Within minutes after being pulled over, officers in patrol cars and unmarked cars descended upon them. The were handcuffed and put in the back seats of two police vehicles, where they sat, bewildered for two hours before being taken to a state police facility, according to Alexander.

Alexander had been diagnosed with Type 2 diabetes five years ago, and his doctors put him immediately on insulin therapy. He uses a meter and a pen and usually needs four shots a day, with meals and at bedtime. He says he is the one of the least likely people to be suspected of having shot a police officer. He has worked for Fortune 500 defense contractors since 2012; to get such work, one’s background and security credentials must be beyond doubt. He also went on a trade mission to China with the National Urban League, and he has been a mentor in a program preparing young men for careers in business. And police work is the family business for his relatives.

“My dad, seven members of my family, are officers,” Alexander said. “When [the arresting officers] told me what had happened, I asked if I could use my phone to call my family and make sure everyone was all right.”

His phone had been taken, and he’d been asked to sign a consent to search its contents. Soon after being apprehended, his attention turned to his medical needs.

“When they first put me in the police vehicle, I said that I was diabetic and that I’d need my medicine by one o’clock,” he said.

At the state police facility holding room, Alexander again asked to have his insulin, which had been left in White’s car. He described a grey pouch that held his meter and the bag for his insulin pen. He also told three officers that he had a debit card receipt in the car from the convenience store that would put the two there when the shooting had started.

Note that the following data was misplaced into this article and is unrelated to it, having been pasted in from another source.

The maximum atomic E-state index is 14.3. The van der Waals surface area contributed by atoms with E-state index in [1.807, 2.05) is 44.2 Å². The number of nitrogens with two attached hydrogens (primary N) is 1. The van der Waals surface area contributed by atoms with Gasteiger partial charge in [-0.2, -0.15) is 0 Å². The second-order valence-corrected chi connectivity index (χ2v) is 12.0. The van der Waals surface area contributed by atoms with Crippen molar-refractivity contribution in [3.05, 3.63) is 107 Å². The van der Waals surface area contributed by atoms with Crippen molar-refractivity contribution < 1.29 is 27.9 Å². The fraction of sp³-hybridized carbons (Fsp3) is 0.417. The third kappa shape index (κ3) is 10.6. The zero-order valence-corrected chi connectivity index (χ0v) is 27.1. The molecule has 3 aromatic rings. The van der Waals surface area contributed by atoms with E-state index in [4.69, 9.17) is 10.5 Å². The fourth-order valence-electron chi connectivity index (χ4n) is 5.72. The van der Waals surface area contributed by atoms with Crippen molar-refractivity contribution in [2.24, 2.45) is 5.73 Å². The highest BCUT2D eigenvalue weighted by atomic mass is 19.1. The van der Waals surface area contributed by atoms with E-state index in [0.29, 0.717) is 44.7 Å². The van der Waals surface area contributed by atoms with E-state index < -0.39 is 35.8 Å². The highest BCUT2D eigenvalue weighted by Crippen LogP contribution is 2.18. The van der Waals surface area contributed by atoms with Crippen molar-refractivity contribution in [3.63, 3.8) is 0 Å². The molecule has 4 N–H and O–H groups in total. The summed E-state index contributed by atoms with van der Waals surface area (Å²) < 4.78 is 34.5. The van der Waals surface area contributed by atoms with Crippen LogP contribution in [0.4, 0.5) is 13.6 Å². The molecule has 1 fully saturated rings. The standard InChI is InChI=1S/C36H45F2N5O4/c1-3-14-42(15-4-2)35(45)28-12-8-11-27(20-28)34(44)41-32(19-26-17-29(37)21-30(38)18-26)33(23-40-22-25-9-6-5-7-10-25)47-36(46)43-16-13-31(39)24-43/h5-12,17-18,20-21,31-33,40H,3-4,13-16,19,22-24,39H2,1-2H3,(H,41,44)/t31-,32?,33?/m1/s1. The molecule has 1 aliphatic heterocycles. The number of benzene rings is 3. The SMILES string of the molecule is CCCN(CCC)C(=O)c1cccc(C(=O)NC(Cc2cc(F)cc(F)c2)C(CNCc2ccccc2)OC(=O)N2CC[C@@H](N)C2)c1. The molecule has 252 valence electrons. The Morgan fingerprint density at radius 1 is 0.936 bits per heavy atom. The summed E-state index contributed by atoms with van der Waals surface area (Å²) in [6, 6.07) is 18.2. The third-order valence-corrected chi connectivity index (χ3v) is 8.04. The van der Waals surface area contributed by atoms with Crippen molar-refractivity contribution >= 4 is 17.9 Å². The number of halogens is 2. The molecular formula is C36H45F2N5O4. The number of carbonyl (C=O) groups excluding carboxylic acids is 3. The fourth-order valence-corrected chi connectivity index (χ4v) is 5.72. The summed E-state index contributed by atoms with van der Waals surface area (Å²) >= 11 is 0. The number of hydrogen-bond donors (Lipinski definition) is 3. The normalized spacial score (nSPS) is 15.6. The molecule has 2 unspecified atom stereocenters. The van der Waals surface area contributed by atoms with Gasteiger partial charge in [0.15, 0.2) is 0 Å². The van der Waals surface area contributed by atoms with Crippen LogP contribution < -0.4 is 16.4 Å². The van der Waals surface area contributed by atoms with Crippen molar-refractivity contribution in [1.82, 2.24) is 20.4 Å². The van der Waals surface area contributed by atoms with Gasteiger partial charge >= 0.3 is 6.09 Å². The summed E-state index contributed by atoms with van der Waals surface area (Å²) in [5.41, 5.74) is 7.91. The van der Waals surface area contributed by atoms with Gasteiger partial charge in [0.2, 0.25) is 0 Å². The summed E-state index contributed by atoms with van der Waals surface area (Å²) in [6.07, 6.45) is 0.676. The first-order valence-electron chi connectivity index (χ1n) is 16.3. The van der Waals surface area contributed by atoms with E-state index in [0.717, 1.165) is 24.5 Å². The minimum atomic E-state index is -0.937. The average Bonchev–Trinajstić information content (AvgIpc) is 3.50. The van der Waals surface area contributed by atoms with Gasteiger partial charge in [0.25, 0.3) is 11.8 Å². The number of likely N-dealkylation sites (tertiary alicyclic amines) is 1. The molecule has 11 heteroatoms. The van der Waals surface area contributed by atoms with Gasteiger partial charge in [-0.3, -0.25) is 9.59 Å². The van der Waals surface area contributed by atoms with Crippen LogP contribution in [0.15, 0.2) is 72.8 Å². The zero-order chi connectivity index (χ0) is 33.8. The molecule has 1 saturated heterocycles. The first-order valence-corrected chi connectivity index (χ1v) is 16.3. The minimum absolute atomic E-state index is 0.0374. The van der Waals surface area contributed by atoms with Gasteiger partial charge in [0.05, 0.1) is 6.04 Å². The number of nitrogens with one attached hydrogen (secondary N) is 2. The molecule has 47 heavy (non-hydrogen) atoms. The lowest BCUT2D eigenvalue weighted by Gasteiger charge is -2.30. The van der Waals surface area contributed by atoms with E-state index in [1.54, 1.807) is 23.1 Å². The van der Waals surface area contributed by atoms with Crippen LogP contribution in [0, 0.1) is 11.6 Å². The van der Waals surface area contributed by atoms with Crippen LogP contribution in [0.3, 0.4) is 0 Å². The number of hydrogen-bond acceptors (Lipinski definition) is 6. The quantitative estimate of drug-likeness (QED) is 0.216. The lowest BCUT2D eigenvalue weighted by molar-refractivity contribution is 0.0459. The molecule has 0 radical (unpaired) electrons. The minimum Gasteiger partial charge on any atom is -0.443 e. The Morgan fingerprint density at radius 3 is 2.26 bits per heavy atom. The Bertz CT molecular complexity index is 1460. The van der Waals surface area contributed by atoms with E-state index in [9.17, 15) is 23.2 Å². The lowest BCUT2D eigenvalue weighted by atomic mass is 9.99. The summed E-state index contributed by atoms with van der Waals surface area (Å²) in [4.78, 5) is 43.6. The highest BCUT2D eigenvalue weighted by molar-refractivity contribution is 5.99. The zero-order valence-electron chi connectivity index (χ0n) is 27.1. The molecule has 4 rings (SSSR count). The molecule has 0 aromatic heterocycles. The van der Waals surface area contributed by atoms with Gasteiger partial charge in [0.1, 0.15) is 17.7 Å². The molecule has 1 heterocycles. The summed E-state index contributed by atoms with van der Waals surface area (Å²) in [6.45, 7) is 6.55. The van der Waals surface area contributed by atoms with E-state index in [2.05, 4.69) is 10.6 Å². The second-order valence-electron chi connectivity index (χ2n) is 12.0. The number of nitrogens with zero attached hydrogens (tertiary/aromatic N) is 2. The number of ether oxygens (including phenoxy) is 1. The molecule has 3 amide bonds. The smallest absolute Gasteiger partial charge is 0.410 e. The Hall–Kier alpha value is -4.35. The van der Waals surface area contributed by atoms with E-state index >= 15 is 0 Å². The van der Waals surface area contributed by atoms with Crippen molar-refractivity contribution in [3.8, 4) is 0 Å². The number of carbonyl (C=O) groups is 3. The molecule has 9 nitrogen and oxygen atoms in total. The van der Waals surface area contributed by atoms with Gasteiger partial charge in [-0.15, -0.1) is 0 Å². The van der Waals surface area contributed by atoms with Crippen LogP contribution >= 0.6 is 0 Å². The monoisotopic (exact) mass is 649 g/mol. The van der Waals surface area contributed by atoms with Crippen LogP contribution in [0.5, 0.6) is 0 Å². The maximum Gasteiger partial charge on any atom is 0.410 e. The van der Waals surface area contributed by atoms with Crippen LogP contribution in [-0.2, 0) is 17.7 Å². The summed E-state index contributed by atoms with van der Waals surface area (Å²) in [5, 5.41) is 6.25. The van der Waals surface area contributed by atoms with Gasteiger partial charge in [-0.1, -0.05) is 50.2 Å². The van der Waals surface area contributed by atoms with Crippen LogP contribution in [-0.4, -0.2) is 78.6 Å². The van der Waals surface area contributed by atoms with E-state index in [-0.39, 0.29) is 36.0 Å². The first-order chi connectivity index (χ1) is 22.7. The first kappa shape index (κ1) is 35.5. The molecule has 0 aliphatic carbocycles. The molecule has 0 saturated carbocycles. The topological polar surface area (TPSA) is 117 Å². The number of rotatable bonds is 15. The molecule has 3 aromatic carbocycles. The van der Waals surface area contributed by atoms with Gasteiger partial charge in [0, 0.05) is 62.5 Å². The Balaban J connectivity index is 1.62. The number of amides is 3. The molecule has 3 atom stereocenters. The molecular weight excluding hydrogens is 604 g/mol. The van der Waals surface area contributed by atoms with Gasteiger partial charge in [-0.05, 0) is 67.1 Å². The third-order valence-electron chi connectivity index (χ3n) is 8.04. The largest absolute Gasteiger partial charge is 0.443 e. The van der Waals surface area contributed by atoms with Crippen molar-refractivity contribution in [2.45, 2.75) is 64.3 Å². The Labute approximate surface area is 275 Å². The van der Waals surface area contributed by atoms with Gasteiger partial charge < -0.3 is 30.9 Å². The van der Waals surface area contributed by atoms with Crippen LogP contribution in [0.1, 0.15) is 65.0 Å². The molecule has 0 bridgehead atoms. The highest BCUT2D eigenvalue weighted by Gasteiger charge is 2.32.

When officers returned from the car, they had the meter, but not the bag with the insulin pen. At this point, an officer contacted a jail emergency medical technician who confirmed that people with diabetes suffer from excess sugar in their blood, and suggested that Alexander might be just such a person.

“I could already feel my sugar elevated, getting sleepy and shaky, but with no insulin…but they did let me test myself,” he said. He declined to give the number, but he says it was very bad. “Here I am trying to coach them through. They tell me to let them know when I start feeling really bad, and I’m trying to tell them ‘now’, so we won’t get there.”

At some point, an officer brought him fruit juice, cookies, and some peanuts.